As Encyclopaedia Britannica puts it, poetry is “literature that evokes a concentrated imaginative awareness of experience or a specific emotional response through language chosen and arranged for its meaning, sound, and rhythm.” To many people nowadays, even these few words of technical definition sound forbidding. Why read poetry, they tend to ask, as they find it old, dead, boring, elitist, hard and unnecessarily cryptic. We can read a book of fiction and enjoy it because we understand it, and understanding makes a difference. It is not always so with poetry that all too often frustrates us, making us feel we have been promised a thing of beauty and then left in the lurch. But is our sense of frustration reason enough to give up on poetry? Would it not be like throwing the baby out with the bathwater? Asked to judge which of the two – walking or dancing – is more enjoyable, most of us would probably readily name the latter. And meaningfully, the French poet Paul Valery once said that prose is walking while poetry dancing. It seems a shame we should shy away from dancing because we do not know the steps and moves. The same with poetry. It is perhaps not the most accessible form of literature, but its rewards might surprise you. What you need to make it work for you is a key of understanding that this course intends to offer.

dr hab. Anna Mystkowska-Wiertelak - Issues in Classroom Pedagogy and Second Language Research

The course will address various ways in which foreign language pedagogy can benefit from recent developments in second language acquisition research. The main emphasis will be put on the presentation and discussion of recent research findings in such areas as learner autonomy and engagement, form-focused instruction (e.g., focus-on-form or input processing), motivation (including the concept of international posture, ideal L2 self, willingness to communicate, flow and directed motivational currents).


  1. Learner autonomy – dialogic construction of knowledge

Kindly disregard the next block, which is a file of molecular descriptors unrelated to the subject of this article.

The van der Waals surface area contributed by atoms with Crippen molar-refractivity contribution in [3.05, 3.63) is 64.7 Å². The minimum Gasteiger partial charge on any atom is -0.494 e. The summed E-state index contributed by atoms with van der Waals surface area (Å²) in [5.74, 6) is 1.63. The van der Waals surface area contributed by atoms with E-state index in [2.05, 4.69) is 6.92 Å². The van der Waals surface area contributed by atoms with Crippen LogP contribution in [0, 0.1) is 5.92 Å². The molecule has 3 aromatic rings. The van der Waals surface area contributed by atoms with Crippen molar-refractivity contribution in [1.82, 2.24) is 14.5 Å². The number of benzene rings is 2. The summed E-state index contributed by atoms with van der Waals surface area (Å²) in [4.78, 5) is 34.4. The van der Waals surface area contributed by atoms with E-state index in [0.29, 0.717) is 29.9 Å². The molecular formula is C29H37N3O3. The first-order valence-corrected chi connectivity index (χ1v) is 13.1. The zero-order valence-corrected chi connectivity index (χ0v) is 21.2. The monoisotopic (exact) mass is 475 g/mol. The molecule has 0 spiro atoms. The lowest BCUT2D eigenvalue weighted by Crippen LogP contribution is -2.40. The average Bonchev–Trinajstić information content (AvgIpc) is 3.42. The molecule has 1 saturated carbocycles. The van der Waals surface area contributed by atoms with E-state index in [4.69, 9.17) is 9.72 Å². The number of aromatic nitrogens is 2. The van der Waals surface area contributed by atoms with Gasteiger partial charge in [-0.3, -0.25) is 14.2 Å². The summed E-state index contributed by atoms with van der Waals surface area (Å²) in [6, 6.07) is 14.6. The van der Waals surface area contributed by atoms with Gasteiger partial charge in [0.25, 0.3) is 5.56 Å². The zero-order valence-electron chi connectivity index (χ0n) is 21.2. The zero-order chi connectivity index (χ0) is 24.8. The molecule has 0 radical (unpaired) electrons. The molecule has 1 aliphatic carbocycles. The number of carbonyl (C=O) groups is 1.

2. Learner engagement and learning outcomes
  3. How to teach grammar – focus on form, input processing and processing instruction
  4. Motivation frameworks
  5. International posture and intercultural communicative competence
  6. Willingness to communicate
  7. Positive psychology - capitalizing on individual differences
  8. Flow, enjoyment, directed motivational currents in language learning
dr Adam Biały - Language Varieties – a Sociolinguistic Perspective
Tutor: Adam Biały, Phd ( .pl)
Course description:
This course is on the study of the relationship between language and society. It will look at variation at all levels of
language and how such variation relates to speakers’ identity and culture. The focus will be on language variation
across regions, ethnicity, social class, gender, age, etc. An exploration of attitudes and ideologies about these
varieties will be of particular importance to understanding this relationship. A major focus will be on co-existing
languages and and how languages can complement or replace each other or even result in new languages.
Topics to be discussed
1. Introduction to sociolinguistics.
2. Language and culture.
3. Multilingual communities.
4. Dialects.
5. Gender.
6. Social networks.
7. Style and register.
8. Phonological variability.
9. Lexical variability.
10. Morpho-syntactic variability.
11. Pragmatic variability.
12. Lingua francas and EFL.
13. Language change and language death.
14. Linguistic principles and parameters: the scope of variability.
Grading criteria:
Students will be graded on the basis of the result of the final test (or final paper), class participation and
Selected resources:
Holmes, J. 2013. An Introduction to Sociolinguistics. Routledge.
Labov, W. 1972. "The Social Stratification of (R) in New York City Department Stores." In Sociolinguistic Patterns
43-69. Philadelphia: University of Philadelphia Press.
Trudgill, P. 1983. "Acts of Conflicting Identity: The Sociolinguistics of British Pop-Song Pronunciation." In Trudgill,
P. (ed.), On Dialect. Oxford: Blackwell.
Wardhaugh, R. and Fuller J. M. 2015. An Introduction to Sociolinguistics. Wiley Blackwell.


prof. Leszek Berezowski -
US culture for translators

A survey of American culture topics any translator has to be aware of, e.g. baseball, football (the real one), rodeo, American food, elections, driving, guns, the wild west, imperial measures, college life, severe weather, etc. The class covers key traditions, their origins, vocabulary, and significance.

dr Małgorzata Jedynak- HOGWART- LIKE SCHOOLS  AND  BRAIN-FRIENDLY TEACHING. (How neuroscience insights can be used to improve language education)

Is it possible to create Hogwart-like schools in Poland where language teachers, pupils and their parents coexist together and inspire each other? This vision may seem distant like a fairy tale.... yet... may become reality.